"We are Oneida yet": Discourse in the Oneida land claim
Ackley, Kristina Lyn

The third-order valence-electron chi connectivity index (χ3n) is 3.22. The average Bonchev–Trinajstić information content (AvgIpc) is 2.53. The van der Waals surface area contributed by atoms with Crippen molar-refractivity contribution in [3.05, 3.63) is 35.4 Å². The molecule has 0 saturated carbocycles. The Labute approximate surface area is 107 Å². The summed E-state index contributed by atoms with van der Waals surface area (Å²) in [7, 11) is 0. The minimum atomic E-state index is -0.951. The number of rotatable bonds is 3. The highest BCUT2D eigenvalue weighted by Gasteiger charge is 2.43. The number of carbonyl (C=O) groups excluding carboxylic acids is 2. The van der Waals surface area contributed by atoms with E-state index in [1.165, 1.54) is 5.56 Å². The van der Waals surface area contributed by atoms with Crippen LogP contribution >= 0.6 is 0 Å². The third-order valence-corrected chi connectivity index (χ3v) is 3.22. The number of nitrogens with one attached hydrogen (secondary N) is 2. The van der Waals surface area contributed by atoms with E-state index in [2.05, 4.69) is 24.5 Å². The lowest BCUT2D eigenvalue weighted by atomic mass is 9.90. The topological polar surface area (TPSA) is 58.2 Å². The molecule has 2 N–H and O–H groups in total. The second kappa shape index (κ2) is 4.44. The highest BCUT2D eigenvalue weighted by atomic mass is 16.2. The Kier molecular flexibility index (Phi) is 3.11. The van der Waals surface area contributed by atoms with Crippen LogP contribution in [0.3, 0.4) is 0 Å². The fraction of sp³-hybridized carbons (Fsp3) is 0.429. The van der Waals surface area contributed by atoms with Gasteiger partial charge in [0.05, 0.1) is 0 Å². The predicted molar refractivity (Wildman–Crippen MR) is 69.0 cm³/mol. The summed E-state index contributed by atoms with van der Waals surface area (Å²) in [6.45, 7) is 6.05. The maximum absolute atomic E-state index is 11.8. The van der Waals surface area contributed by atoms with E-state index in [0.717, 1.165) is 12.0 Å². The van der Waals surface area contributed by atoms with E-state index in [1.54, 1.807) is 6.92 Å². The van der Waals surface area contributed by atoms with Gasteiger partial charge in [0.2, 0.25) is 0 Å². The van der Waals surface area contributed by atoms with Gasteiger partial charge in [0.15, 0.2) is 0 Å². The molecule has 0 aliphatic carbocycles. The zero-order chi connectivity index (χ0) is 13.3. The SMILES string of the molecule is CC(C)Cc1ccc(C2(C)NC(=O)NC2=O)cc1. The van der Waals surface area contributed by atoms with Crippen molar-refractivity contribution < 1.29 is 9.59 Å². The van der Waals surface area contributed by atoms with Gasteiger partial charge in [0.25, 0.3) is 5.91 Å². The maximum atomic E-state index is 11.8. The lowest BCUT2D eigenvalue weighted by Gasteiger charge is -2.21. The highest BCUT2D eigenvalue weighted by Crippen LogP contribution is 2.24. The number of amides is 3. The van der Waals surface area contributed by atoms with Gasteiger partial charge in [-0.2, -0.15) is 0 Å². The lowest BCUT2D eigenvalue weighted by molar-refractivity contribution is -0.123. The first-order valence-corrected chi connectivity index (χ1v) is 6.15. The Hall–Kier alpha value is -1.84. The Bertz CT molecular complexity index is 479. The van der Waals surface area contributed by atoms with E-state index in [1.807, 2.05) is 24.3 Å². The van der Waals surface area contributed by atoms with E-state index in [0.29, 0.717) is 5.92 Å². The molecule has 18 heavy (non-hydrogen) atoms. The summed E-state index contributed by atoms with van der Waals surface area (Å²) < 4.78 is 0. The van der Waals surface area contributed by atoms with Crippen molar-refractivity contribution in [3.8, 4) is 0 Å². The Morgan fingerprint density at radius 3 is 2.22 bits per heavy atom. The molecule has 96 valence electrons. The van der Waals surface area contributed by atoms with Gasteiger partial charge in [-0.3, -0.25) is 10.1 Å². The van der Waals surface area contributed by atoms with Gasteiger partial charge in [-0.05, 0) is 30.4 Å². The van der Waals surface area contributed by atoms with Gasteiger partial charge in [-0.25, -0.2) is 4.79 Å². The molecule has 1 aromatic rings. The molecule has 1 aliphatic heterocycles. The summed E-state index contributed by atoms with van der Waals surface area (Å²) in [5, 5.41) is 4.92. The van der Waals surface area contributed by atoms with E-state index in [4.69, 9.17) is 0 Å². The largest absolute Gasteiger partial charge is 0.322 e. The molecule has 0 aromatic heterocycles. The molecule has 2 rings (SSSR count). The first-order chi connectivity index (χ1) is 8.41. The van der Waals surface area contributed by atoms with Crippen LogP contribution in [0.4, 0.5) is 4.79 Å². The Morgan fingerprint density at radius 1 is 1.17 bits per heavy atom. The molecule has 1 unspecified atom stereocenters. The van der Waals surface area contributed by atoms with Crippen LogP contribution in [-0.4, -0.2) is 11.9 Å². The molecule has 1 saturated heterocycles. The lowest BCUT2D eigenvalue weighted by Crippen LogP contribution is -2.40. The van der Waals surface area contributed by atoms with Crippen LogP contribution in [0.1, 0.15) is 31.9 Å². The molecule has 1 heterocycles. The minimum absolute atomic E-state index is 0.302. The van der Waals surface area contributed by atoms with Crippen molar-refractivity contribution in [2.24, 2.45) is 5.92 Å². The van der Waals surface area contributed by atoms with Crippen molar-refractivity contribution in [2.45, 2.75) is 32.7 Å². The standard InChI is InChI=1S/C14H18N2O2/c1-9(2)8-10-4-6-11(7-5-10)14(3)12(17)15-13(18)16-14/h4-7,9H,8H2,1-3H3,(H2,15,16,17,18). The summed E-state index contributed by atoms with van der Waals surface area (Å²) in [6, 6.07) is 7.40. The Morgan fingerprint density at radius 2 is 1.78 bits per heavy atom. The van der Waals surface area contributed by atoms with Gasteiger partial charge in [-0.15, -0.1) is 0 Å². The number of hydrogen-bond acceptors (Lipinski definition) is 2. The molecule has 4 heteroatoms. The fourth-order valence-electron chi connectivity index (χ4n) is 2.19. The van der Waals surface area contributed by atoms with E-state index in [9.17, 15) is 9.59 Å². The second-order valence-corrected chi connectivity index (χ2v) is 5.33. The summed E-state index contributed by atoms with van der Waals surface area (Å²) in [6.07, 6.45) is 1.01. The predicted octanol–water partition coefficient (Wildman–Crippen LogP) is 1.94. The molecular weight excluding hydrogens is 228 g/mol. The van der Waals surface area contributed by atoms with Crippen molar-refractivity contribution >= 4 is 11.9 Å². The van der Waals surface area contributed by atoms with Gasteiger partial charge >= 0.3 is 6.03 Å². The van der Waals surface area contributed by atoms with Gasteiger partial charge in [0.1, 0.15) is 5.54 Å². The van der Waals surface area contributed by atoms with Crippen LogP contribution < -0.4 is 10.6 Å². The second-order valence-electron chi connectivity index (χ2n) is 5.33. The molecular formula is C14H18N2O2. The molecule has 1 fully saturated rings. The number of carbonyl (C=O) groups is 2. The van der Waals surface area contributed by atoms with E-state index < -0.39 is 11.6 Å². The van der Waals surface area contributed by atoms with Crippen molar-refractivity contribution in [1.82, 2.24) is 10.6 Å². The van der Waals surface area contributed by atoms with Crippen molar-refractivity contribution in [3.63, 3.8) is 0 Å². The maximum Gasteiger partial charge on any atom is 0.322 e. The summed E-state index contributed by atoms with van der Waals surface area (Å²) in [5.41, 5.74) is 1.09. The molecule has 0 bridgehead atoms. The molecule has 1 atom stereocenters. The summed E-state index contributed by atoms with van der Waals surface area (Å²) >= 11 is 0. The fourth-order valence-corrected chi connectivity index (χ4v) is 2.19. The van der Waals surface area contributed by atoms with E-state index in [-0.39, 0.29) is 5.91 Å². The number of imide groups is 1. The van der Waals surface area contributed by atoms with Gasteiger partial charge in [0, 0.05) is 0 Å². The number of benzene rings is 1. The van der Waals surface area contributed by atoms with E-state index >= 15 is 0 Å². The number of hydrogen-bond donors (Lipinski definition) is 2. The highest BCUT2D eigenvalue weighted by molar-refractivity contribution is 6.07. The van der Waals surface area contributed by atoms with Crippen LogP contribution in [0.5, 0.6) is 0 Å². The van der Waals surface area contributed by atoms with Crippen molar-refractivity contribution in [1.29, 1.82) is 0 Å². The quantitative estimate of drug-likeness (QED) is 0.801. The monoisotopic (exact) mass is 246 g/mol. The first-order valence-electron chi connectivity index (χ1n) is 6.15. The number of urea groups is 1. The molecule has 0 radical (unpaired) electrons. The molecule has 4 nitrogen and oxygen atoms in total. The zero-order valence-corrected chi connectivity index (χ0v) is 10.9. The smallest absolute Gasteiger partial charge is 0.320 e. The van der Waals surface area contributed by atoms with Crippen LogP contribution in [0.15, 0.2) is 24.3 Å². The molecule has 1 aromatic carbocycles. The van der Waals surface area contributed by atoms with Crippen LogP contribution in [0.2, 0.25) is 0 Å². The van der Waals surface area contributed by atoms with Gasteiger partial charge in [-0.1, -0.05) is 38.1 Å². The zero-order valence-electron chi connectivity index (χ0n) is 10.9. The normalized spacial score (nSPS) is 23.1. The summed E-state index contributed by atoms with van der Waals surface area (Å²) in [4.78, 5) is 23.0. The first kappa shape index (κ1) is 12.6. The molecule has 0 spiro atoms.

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Land claim movements make an important contribution to how Oneidas construct their identities. The idea of an Oneida community is defined and imagined in multiple ways--as physical, political, social, cultural, and spiritual spaces. Paradoxically, for the Oneida the idea of community has been concurrently based on mobility as well as on a steadfast belief in an aboriginal fixed place. The collective history of activism that is based on securing Oneida title to the aboriginal territory is based on family forces as well as a nascent Oneida nationalism. There is a belief in the coherence and possibility of relationships between the three Oneida communities existing as one nation. While it is important not to romanticize this and thereby envision that the Oneida are culturally, spiritually, and politically united, one should not completely discount the centrality of the idea of a unified Oneida Nation. On a basic level, there does exist a sense of nationhood among the communities, a sense of connection and kinship between Oneidas when they meet individually, even if it is sometimes absent in public discourse or if official relations between the communities are adversarial. A number of core principles that shape the framework in which the Oneida land rights have been argued. Consistently, the goal of a reconstituted unified Oneida Nation in the homelands is advocated. The act of defining oneself in terms of a land base that many Oneidas no longer have access to is a complex process in which geography plays a central role. Location also affects the ways the Oneida situate themselves when they argue for the return of land. A sense of traditionalism also frames the debate. Throughout the process, the land claim is placed within a unique sense of the past that is informed by the reality of the present. Thus the land claim exists not only as a focal point of conflict, but also as a nexus of hope--with dreams of unity and the strengthening of the sovereignty envisioned. The land claim is a way to remain "Oneida yet."